The Key Force 1 directly measures the forces incurred when the damper
underlever is engaged by the key mechanism. As with the down, up, and let-
off forces, the well-controlled plunger moves down - and then up - at constant
speed, measuring the reaction force at the plunger every millisecond. This ulti-
mately results in Damper Down Force, Damper Up Force, Damper Balance
Force and Damper Frictional Force. These values come in both continuous and
average form, as with most of the forces measured by the Key Force 1. These
continuous forces are then plotted as a function of key travel. The four average
values for each note are then plotted across the keyboard. The technician can
then easily see - on a macro level - how the individual notes behave, once the
Just as important as the damper forces produced is the location in the key-
stroke where the damper is engaged - the Damper Engagement Point (DEP).
This point should not only be consistent across the piano, but should also
approximately correspond to the hammer being halfway to the string. One can
"block" half the clearance above a couple of hammers, and let the Key Force 1
quickly tell you what key position that corrresponds to. Knowing this desired
value of "key depression to damper engagement" allows the measured data to
be graphically displayed across the keyboard, against the desired value. De-
pending on the piano's design, the resulting differentials for each note can often
be handled very similar to key leveling data from the Key Force 1. That is, a
spreadsheet shows the data and calculates the required shimming or deshim-
ming. For actions employing a spoon to engage the damper mechanism, more
of an iterative approach must be undertaken. For this reason, Full-Measure
Response has made some progress towards a more interactive routine, when
it comes to damper timing measurements. The result will be some sort of feed-
back and communication between technician and machine, as the spoons are being deformed.
Below are some resulting force-curves from an actual piano key. The first
graph shows the situation on a downstroke, when the damper had been disen-
gaged. The let-off event is the most prominent feature here. The next graph is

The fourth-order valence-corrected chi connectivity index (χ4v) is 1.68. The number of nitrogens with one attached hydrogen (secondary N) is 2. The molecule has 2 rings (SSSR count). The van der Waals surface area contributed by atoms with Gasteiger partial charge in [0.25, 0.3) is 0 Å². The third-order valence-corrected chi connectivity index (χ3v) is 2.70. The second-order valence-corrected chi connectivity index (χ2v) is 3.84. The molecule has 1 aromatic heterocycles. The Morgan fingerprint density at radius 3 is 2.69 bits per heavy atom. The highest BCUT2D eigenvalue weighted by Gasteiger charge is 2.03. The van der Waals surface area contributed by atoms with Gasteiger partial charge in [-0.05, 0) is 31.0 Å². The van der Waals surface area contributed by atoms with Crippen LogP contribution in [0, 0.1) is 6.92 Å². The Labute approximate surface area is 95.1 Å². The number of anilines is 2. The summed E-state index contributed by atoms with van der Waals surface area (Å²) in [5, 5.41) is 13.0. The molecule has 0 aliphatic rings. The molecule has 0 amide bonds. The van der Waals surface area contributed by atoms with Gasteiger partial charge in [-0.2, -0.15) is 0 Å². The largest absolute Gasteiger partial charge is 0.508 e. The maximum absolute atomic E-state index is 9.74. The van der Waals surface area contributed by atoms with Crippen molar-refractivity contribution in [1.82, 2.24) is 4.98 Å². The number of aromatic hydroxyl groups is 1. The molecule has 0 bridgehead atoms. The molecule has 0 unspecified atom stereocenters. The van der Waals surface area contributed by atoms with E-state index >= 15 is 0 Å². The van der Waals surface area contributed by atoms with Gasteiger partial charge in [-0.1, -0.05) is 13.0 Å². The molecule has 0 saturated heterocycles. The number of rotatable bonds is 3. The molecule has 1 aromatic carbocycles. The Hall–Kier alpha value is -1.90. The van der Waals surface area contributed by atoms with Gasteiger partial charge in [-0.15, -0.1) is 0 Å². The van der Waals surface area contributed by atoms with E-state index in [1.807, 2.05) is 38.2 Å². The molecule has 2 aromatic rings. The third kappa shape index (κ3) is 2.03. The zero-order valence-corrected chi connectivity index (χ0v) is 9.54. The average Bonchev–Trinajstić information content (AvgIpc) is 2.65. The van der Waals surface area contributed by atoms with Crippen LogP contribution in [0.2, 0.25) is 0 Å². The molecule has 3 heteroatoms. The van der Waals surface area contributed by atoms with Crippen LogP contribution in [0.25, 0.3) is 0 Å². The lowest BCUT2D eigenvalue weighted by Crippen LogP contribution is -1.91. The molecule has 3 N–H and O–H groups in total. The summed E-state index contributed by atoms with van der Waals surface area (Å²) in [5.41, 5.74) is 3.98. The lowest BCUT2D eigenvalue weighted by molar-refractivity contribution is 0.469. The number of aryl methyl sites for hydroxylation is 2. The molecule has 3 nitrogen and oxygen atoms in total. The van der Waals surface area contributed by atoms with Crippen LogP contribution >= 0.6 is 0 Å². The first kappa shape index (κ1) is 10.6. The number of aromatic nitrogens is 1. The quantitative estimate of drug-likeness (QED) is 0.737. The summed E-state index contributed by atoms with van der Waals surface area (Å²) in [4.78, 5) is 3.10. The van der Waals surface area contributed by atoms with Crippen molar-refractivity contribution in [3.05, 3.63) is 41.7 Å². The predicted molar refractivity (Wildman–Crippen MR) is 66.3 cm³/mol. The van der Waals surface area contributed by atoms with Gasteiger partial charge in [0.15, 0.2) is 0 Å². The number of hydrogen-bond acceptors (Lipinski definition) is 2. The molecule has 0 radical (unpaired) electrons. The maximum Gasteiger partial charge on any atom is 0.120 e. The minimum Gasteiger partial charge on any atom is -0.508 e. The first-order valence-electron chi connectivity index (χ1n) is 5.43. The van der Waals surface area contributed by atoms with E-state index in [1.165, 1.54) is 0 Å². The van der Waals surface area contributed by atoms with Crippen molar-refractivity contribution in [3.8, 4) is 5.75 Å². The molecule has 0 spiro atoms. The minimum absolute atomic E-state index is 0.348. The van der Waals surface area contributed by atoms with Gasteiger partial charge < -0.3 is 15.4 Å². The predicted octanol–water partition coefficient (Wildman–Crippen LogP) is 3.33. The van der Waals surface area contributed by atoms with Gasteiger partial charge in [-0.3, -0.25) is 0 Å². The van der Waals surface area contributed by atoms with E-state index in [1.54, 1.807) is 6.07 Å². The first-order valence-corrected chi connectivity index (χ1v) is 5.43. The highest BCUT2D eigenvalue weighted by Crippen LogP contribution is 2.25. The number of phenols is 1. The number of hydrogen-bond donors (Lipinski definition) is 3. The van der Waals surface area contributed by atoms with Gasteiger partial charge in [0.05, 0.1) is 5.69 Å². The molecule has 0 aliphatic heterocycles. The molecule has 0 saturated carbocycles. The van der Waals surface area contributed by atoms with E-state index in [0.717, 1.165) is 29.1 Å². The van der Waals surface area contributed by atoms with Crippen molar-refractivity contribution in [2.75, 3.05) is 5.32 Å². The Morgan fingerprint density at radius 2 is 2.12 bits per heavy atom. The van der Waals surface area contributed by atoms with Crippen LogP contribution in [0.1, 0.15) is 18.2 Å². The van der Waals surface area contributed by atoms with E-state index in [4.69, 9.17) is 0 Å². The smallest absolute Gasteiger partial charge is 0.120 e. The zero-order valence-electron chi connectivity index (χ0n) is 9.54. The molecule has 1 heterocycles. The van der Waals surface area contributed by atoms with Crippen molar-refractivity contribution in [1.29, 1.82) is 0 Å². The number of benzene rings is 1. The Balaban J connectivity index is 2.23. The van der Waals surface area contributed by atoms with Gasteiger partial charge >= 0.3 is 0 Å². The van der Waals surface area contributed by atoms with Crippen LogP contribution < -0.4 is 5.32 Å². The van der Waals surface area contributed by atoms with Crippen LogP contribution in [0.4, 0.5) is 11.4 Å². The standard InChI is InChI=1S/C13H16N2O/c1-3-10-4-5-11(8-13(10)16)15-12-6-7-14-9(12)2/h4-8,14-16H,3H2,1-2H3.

of the same "as is" key, but with the damper able to engage normally. The point
where the damper underlever is reached is shown as the Damper Engagement
Point (DEP). A couple of separate tests on this and one other key showed that
the "hammer halfway to string" point corresponded to a key depression of about
4.5 mm. The back of the key was then de-shimmed, in an attempt to get the
damper to engage at this point. The third graph below shows the resulting down-
stroke force curve. The resulting DEP is shown to be 4.37 mm, quite close to
the desired point. With this Damper Product, you receive all of these micro-
graphs, for all notes across the action.
On a macro level, the as-is DEP's are graphed for each note across the keyboard,
and superposed against the desired DEP line. The spreadsheet immediately calcu-
lates and displays the necessary shimming or deshimming required at each note.
Similar to kinetic key leveling analysis, one has both a tabular and a graphical de-
piction of where each key engages the damper mechanism. Such a "macro" graph -
for 14 sample keys of an action - is given in the figure below. The measured "as is"
points - in purple - show that the damper is hitting much too early for most of
these notes. Note that the DEP's are superposed right onto the key leveling (top
and bottom) data. The green squares represent the desired DEP's, approximately
5 mm below the respective "at rest" keys. For a more detailed description of how
the Key Force 1 measures damper forces and timing, please read the article here.